Variant Omicron, Quebec will pay what it takes

The Quebec government will pay what it takes if the new Omicron variant upsets its economic plans and puts new pressure on health spending, says Finance Minister Eric Girard.

“There is no economic growth if there is no health security,” he hammered Monday before the Chamber of Commerce of Metropolitan Montreal. “During the pandemic, it was unlimited health resources. Everything that was requested has been given, ”he recalled, specifying that the net bill in this chapter currently stands at $ 17 billion.

We will see what events and science teach us about this new variant of COVID-19, he said on the issue, but the government intends to “continue to allocate resources [nécessaires] ».

Eric Girard does not believe that this new development on the pandemic front is already calling into question the validity of the economic and financial update he presented on Thursday. “The growth figures for Quebec in 2021 are solid,” he said at a press briefing after his conference. “For 2022, we are conservative with our forecast and, if it had to be changed, we would do so in the budget. “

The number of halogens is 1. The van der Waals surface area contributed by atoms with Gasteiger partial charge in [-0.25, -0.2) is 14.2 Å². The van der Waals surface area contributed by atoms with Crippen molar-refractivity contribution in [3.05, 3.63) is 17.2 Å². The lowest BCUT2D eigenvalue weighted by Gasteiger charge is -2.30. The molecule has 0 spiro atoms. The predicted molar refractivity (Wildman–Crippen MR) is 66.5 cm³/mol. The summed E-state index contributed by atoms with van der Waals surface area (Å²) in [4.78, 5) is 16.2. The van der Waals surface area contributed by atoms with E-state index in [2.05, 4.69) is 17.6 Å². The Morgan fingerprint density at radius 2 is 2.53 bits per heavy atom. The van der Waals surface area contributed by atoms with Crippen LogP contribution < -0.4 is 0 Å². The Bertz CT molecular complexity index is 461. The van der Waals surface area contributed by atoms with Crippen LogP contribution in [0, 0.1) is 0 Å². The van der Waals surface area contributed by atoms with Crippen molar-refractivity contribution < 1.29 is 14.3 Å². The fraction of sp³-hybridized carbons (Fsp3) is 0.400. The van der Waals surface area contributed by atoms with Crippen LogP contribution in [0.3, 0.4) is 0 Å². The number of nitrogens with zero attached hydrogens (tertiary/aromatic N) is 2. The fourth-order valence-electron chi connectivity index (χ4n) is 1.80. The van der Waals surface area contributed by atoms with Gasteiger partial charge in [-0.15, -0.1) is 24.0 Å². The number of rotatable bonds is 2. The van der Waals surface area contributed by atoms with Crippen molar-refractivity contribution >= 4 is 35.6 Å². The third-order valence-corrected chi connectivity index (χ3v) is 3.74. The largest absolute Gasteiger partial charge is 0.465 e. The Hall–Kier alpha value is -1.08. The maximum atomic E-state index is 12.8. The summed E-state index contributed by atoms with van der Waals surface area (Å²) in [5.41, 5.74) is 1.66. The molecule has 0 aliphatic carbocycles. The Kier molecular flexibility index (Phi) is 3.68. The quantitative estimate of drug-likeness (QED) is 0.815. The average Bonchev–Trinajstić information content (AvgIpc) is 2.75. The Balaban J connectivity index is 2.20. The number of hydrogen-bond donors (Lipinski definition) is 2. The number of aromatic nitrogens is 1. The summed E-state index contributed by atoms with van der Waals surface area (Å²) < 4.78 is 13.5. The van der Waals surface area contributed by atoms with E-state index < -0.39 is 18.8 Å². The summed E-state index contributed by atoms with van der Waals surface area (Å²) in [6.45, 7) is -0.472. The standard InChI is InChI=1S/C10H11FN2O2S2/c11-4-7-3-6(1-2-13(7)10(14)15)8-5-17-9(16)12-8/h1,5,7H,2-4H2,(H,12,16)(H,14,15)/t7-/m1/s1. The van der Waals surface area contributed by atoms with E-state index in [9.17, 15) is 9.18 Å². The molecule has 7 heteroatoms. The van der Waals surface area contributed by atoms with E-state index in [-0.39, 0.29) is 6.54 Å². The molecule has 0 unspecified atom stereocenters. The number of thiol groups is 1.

There is no economic growth if there is no health security. During the pandemic, it was unlimited health resources. Everything that was asked for was given.

With an “exceptional” economic growth of 6.5%, this year, the Minister notably revised downwards the expected deficit (from 12.3 billion to 6.9 billion) and announced 10.7 billion in new investments. over five years, including 2.1 billion to fight “galloping inflation”, almost 3 billion to counter the scarcity of labor and 4.4 billion in health.

Each 1% decline in gross domestic product (GDP) costs the government around $ 1 billion, the finance minister said.

Quebec ahead

While Eric Girard was speaking to some 300 business people who had come to hear him in a hotel in downtown Montreal, the Institut de la statistique du Québec reported a rebound in Quebec real GDP in August by 0.9% following the decline of 0.7% in the previous month. Larger than expected, this rebound brings growth for the first eight months of the year to a level 8.4% higher than it had been for the same period last year.

The Quebec economy was 1% higher at the end of August than it was just before the pandemic hit it, while Canada as a whole is still 1.4% behind . Supported by budgetary and monetary policies which will remain stimulating, this expansion should continue next year, observed in a brief analysis the economists Jocelyn Paquet and Matthieu Arseneau of the National Bank. “But all this assumes that the health situation remains under control. “

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